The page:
NEW YORK CITY-Mayor Michael Bloomberg on Friday endorsed Forest City Ratner Cos.’ decision to replace architect Frank Gehry on the basketball arena that is intended as the future home of the Nets and the centerpiece of FCRC’s Atlantic Yards project. During his weekly radio show, Bloomberg said that thanks to the lower cost of the Ellerbe Becket plan for the Barclays Center Coliseum, lining up financing for the Brooklyn mega-project would be possible. “It looks like it will go ahead, which is great,” he said.
While acknowledging that the Gehry design is “spectacular,” Bloomberg said that developer Bruce Ratner “came to the conclusion that in this day and age, you just cannot finance something as complex to build as that stadium. They decided to part company because Ratner couldn’t afford to build if the economics didn’t work in today’s market.”
In a statement, Brooklyn borough president Marty Markowitz says Gehry, who reportedly is still master planner on Atlantic Yards, “has been absolutely central to creating the guiding vision for this project, and Ellerbe Becket is one of the best firms in the business. So we can be confident that the Nets and Brooklyn will indeed have a world-class, stunning arena here in Downtown Brooklyn and we will be bringing more affordable housing to those who so desperately need it.”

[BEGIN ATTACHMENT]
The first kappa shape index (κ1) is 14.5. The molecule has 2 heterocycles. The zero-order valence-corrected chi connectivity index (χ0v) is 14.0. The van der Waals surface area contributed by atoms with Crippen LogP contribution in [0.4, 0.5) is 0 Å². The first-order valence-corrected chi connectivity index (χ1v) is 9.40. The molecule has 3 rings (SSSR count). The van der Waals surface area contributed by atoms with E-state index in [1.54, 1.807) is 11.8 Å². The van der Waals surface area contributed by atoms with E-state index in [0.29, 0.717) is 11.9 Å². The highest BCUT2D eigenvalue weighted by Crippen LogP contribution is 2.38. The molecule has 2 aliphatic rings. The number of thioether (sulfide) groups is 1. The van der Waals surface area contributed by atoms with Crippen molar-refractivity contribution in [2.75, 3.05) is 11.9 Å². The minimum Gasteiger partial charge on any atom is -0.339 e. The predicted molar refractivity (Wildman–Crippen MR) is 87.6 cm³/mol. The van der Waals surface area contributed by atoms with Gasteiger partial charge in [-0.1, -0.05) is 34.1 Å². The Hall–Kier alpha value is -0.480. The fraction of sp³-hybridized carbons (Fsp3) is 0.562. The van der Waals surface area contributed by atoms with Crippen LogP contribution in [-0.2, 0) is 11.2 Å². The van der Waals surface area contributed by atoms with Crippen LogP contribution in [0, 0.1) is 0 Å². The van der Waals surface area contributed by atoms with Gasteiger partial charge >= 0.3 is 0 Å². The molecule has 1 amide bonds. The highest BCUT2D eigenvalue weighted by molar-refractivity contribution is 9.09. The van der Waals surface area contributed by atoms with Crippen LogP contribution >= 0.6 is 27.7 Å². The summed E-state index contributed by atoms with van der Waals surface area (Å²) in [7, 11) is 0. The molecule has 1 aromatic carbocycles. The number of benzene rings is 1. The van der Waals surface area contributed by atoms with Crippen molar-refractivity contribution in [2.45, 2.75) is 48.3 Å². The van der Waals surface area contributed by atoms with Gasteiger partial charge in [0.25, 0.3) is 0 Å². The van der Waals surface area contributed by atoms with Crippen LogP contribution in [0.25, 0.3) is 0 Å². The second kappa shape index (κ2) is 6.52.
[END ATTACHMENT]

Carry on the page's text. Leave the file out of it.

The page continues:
An opposing viewpoint comes from Vin Cipolla, president of The Municipal Art Society, who told the New York Times, “The current Atlantic Yards plan bears increasingly less resemblance to the project that was approved in 2006. The replacement of Gehry further reduces the public benefits of the project, which urgently needs re-evaluation and oversight.” Gehry’s 76-story design for FCRC’s Beekman Tower residential project in Lower Manhattan will continue to be used now that the project is resuming construction, the developer announced late last month.
The simplified Barclays Center design from Kansas City, MO-based Ellerbe will save $200 million in construction costs, according to the New York Times. Speculation that Gehry’s design–which would comprise nearly 25% of the project’s $4-billion cost–would be scrapped has followed the project since the credit crunch set in. During a tumultuous State Senate hearing in Brooklyn on May 29, Marisa Lago, CEO of the Empire State Development Corp., warned that the arena was being scaled back. Comparing the project to remodeling a house with a six-burner stove as the centerpiece, Lago said it was going “rom a six-burner to a four-burner.”
Also being scaled back is the upgrading on the Long Island Rail Road’s Vanderbilt Yard, which FCRC is performing as part of its deal with the Metropolitan Transportation Authority for air rights over the yard. At the May 29 hearing, Helena Williams, president of the LIRR and MTA’s interim executive director, said the new rail yard would be reduced from nine tracks to seven. She also said the original ’06 deal for FCRC to pay MTA $100 million for the Vanderbilt yard would have to be modified in view of the current economic climate. The matter will be discussed at MTA’s next board meeting, scheduled for June 24. According to the Times, FCRC will also address the ESDC’s board the same day.